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Je ne regrette rien moving to France

In February 2004, on a cold and sleety February morning, I boarded a ferry at Dover and watched the famous White Cliffs fade as I headed to France on a day trip with my dad and my husband. We were going to buy wine and cheese, have lunch and head back home with our booty.

It didn’t quite work out as planned. We bought the wine and cheese. We couldn’t find anywhere open to have lunch as we left it too late. So we succumbed to a cup of coffee offered to us by a property agent who spotted not just our rather miserable faces peering in his window but also an opportunity! Despite my adamant assertion that 1. we didn’t want a house in France and 2. we couldn’t afford a house in France, he persuaded us (me) to look at his three cheapest properties. And somehow I fell in love with one of them despite the fact that frankly it was a hovel. I bought it there and then (it was very cheap, less than the price of one of Kim Kardashian’s designer handbags), though my dad said it was going to be a ‘never ending money pit.’

A home in France – not just a house

Well this year may be the year (year 19 since we bought it) we finally finish renovating. Stage one. Dad was probably right. The house is now comfortable and I think, rather nice. We basically built a house within the shell of an old barn that was insulated with tons of a mix of muck, mud and straw which we spent many fun-filled days (not) removing. I’ve filled the house with mementoes of my travels around France. And with animals. 4 dogs and 8 cats, plus occasionally a hedgehog called Charlie and a dove called Doris. Though when the weather is good they stay outside with the many chickens, ducks and geese that rule my garden.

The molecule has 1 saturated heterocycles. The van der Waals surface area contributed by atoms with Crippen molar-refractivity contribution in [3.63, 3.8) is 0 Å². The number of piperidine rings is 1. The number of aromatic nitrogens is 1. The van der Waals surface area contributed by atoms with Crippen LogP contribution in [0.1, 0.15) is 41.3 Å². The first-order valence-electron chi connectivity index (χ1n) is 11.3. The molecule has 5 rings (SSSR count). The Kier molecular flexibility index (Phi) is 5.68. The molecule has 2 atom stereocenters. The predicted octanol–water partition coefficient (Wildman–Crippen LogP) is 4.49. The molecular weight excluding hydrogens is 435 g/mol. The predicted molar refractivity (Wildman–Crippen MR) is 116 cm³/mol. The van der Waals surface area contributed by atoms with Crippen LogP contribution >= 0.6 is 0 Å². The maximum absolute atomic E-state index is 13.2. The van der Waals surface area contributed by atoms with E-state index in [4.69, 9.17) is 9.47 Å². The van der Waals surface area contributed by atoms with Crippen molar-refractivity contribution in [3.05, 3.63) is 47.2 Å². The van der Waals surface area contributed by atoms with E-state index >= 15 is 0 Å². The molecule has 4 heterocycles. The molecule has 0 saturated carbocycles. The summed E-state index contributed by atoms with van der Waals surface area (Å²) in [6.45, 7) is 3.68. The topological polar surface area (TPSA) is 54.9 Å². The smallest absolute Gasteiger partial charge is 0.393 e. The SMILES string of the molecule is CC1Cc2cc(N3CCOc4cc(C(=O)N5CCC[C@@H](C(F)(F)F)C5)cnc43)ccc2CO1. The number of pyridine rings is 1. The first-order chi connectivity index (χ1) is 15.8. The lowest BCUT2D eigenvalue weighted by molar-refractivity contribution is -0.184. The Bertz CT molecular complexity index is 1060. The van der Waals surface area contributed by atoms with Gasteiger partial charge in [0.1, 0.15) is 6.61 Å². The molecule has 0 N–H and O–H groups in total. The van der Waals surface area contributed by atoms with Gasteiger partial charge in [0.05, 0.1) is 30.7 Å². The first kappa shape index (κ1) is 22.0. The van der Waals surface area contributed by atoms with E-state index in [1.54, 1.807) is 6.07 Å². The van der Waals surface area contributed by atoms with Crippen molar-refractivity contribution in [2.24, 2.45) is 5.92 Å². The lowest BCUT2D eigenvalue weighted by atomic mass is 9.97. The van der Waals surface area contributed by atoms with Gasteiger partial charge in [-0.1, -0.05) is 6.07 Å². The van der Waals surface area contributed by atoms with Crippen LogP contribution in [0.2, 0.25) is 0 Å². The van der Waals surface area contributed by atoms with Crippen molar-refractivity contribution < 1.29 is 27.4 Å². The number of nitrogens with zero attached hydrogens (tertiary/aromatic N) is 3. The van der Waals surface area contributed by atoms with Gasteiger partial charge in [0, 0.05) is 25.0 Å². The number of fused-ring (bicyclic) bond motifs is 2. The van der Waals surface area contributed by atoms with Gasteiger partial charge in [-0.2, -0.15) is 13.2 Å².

The village I live in, in Pas de Calais, is very rural, very authentic, my dad used to say it was like going back 50 years in England. There are no shops, bars or cafés in my village. Just 150 people – mostly farm workers – and 1000 cows in a very green corner of paradise.

My 90-year-old neighbour Claudette has watched us toil on our house these past two decades. We’ve laid floors where there was once dirt. Pututting in windows where there were once holes. And fixed a roof that you could once see the stars through.

“A house is built of logs and stone, of tiles and posts and piers” she said to me recently, quoting her favourite author Victor Hugo. “A home is built of loving deeds that stand a thousand years…”

Janine Marsh is Author of My Good Life in France: In Pursuit of the Rural Dream,  My Four Seasons in France: A Year of the Good Life and Toujours la France: Living the Dream in Rural France all available as ebook, print & audio, on Amazon everywhere & all good bookshops online.

She is also the editor of the world’s most popular English language magazine about France – and it’s FREE here: magazine.thegoodlifefrance.com

And she is a podcaster on all things French!

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